It often happens that an employer dismisses an employee who has reached retirement age. The question is whether an employer is allowed to do this. The answer depends to a great extent on what the employer and employee agreed on and the conduct of the parties.
By Reinhard Evans, candidate attorney at Gerrie Ebersöhn Attorneys Inc.
As a general rule, an employer may not dismiss an employee based on their age. Section 187(1)(f) of the Labour Relations Act states that such a dismissal will be automatically unfair because it amounts to unfair discrimination against the employee on the basis of age.
However, there is an exception to this rule contained in section 187(2)(b) which states that…
“…a dismissal based on age is fair if the employee has reached the normal or agreed retirement age for persons employed in that capacity.”
Therefore, if the employer and employee agreed (e.g. in the employment contract) that the employee will retire upon a certain age and the employee reaches that age, the employee must retire unless the parties agree otherwise when they reach retirement age.
Where an employee’s contract of employment is silent on retirement age, the norm and practice of the profession or industry in which the employee works must be determined. For example, it might be the norm that employees retire at the age of 65. The employer, however, will have to prove that 65 is indeed the normal retirement age in that industry.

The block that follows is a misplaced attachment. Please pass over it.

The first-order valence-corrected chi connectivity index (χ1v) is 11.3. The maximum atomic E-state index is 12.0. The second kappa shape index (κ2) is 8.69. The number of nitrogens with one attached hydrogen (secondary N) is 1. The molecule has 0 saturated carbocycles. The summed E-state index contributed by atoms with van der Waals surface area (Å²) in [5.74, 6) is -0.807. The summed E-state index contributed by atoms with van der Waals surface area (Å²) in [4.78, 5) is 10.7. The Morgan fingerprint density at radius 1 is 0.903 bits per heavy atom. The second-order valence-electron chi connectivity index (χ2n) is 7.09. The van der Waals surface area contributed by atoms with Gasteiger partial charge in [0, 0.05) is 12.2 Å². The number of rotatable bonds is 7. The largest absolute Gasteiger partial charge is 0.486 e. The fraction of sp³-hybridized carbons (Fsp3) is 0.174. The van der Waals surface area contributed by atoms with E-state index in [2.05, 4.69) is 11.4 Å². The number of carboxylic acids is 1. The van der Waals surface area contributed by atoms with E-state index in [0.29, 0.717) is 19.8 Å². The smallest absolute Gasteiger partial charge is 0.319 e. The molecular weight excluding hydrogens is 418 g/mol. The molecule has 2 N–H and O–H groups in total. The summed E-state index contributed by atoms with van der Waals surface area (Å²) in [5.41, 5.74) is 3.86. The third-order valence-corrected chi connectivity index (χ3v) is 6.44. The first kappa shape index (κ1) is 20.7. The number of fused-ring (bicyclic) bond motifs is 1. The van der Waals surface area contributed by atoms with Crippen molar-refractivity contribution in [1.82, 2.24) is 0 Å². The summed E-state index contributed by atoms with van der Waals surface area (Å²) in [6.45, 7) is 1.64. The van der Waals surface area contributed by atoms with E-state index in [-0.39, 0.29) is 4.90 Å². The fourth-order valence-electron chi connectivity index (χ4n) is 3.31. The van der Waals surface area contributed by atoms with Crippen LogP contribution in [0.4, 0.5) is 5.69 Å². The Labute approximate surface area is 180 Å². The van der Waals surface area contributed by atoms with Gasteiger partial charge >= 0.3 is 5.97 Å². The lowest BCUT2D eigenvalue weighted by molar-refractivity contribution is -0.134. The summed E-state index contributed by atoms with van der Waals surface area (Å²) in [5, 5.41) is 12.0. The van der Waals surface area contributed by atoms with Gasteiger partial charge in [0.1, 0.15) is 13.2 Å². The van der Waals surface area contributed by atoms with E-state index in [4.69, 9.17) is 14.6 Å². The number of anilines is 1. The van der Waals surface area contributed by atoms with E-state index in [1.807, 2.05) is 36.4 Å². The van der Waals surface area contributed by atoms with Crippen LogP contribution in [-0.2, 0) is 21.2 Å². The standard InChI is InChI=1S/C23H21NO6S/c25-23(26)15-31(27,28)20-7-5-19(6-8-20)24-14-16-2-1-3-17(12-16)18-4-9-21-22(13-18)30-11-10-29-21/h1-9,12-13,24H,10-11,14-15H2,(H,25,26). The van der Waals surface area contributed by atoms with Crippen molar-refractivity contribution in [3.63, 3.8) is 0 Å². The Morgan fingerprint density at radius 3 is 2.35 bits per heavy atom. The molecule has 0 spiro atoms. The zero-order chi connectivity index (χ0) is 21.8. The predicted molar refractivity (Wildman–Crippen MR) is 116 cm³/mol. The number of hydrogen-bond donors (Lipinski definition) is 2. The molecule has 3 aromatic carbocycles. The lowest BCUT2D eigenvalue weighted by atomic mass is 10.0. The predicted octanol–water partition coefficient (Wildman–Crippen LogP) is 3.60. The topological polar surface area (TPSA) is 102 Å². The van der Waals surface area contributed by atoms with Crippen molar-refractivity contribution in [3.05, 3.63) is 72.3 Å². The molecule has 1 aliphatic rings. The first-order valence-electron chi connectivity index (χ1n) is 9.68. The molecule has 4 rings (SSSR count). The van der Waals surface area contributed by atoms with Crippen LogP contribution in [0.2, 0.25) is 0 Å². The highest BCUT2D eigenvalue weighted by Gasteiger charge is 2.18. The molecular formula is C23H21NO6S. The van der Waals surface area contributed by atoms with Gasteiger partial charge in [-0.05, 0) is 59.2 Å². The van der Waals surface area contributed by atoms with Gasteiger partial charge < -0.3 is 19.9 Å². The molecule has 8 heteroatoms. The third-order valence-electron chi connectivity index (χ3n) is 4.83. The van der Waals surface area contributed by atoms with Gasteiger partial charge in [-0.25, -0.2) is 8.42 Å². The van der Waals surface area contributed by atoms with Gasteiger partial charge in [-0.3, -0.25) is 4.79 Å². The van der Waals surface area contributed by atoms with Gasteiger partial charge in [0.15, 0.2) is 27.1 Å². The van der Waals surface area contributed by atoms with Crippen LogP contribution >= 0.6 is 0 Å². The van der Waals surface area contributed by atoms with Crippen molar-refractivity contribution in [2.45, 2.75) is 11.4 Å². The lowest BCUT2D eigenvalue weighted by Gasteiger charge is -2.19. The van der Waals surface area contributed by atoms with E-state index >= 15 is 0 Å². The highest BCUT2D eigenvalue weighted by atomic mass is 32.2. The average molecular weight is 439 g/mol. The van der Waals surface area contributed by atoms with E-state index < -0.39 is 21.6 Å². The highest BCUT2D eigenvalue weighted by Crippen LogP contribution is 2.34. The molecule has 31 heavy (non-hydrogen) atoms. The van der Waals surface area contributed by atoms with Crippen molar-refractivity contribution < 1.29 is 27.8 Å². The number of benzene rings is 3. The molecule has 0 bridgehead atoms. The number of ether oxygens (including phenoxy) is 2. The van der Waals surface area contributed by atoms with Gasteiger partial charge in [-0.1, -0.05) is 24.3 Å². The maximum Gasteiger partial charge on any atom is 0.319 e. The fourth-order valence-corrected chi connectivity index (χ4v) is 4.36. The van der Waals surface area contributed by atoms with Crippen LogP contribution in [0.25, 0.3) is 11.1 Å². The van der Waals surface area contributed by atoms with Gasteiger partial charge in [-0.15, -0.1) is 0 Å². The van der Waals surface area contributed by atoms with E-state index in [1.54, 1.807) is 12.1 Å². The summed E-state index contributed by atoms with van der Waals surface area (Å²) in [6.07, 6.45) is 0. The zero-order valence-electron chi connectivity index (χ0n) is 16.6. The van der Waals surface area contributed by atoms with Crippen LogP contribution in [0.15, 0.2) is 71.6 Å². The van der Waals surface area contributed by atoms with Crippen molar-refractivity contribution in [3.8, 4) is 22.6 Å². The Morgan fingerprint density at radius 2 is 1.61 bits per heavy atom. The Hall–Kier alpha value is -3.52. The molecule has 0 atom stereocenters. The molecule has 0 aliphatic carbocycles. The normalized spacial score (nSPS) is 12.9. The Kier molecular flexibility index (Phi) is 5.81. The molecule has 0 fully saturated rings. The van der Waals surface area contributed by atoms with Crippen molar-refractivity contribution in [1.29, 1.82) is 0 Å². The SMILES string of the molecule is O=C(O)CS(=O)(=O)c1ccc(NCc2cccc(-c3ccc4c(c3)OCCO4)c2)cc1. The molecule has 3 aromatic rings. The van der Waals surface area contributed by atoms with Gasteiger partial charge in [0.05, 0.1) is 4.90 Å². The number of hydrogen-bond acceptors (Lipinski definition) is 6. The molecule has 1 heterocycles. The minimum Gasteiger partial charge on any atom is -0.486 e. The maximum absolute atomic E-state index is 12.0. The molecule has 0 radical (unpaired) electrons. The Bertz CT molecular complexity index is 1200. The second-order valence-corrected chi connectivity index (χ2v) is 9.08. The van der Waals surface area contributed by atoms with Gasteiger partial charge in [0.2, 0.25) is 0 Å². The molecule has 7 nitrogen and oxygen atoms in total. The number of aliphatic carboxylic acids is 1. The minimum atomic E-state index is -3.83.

On the other hand, if the employee and employer did not agree upon a retirement age and the employer cannot prove that it is the norm or practice in the relevant industry to retire at a specific age, any purported or compelled retirement by the employer will constitute an automatically unfair dismissal as the employer will discriminate against the employee on the basis of age.
Finally, it often occurs that the employment contract stipulates a specific retirement age, but the employer allows the employee to continue working after reaching retirement age. The general rule is that the employer will be allowed to instruct the employee to go on retirement and that the aforementioned instruction will not constitute a dismissal (including an automatically unfair dismissal), as the employer will simply give effect to the employment contract.
The exception to the aforementioned is that if the employee can prove that through the employer’s conduct, the only inference drawn is that the employer waived the stipulated retirement age as contained in the employment contract.